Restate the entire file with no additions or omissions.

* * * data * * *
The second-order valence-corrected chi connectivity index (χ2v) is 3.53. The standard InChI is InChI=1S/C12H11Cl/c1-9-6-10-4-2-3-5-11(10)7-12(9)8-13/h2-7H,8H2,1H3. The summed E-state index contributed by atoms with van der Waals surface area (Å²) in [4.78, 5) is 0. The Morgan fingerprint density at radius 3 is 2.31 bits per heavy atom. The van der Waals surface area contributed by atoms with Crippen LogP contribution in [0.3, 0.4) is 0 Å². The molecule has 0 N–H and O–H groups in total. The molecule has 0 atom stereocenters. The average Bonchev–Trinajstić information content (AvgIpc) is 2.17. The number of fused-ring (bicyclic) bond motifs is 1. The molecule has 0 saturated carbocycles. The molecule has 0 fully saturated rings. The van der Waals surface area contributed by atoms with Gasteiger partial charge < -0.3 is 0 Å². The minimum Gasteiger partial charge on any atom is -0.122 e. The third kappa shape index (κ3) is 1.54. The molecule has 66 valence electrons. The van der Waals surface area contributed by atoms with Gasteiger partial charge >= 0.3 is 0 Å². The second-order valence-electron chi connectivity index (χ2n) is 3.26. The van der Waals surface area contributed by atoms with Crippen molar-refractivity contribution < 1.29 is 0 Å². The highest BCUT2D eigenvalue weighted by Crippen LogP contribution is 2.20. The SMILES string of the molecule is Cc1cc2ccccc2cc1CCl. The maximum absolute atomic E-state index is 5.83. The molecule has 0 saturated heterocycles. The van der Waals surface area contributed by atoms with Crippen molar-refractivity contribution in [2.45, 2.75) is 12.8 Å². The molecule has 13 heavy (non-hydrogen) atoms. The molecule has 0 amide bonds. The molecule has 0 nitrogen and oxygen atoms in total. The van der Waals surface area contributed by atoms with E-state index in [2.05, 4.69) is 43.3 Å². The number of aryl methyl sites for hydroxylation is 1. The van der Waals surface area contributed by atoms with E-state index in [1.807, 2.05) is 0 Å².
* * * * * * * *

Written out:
The second-order valence-corrected chi connectivity index (χ2v) is 3.53. The standard InChI is InChI=1S/C12H11Cl/c1-9-6-10-4-2-3-5-11(10)7-12(9)8-13/h2-7H,8H2,1H3. The summed E-state index contributed by atoms with van der Waals surface area (Å²) in [4.78, 5) is 0. The Morgan fingerprint density at radius 3 is 2.31 bits per heavy atom. The van der Waals surface area contributed by atoms with Crippen LogP contribution in [0.3, 0.4) is 0 Å². The molecule has 0 N–H and O–H groups in total. The molecule has 0 atom stereocenters. The average Bonchev–Trinajstić information content (AvgIpc) is 2.17. The number of fused-ring (bicyclic) bond motifs is 1. The molecule has 0 saturated carbocycles. The molecule has 0 fully saturated rings. The van der Waals surface area contributed by atoms with Gasteiger partial charge < -0.3 is 0 Å². The minimum Gasteiger partial charge on any atom is -0.122 e. The third kappa shape index (κ3) is 1.54. The molecule has 66 valence electrons. The van der Waals surface area contributed by atoms with Gasteiger partial charge >= 0.3 is 0 Å². The second-order valence-electron chi connectivity index (χ2n) is 3.26. The van der Waals surface area contributed by atoms with Crippen molar-refractivity contribution < 1.29 is 0 Å². The highest BCUT2D eigenvalue weighted by Crippen LogP contribution is 2.20. The SMILES string of the molecule is Cc1cc2ccccc2cc1CCl. The maximum absolute atomic E-state index is 5.83. The molecule has 0 saturated heterocycles. The van der Waals surface area contributed by atoms with Crippen molar-refractivity contribution in [2.45, 2.75) is 12.8 Å². The molecule has 13 heavy (non-hydrogen) atoms. The molecule has 0 amide bonds. The molecule has 0 nitrogen and oxygen atoms in total. The van der Waals surface area contributed by atoms with E-state index in [2.05, 4.69) is 43.3 Å². The number of aryl methyl sites for hydroxylation is 1. The van der Waals surface area contributed by atoms with E-state index in [1.807, 2.05) is 0 Å².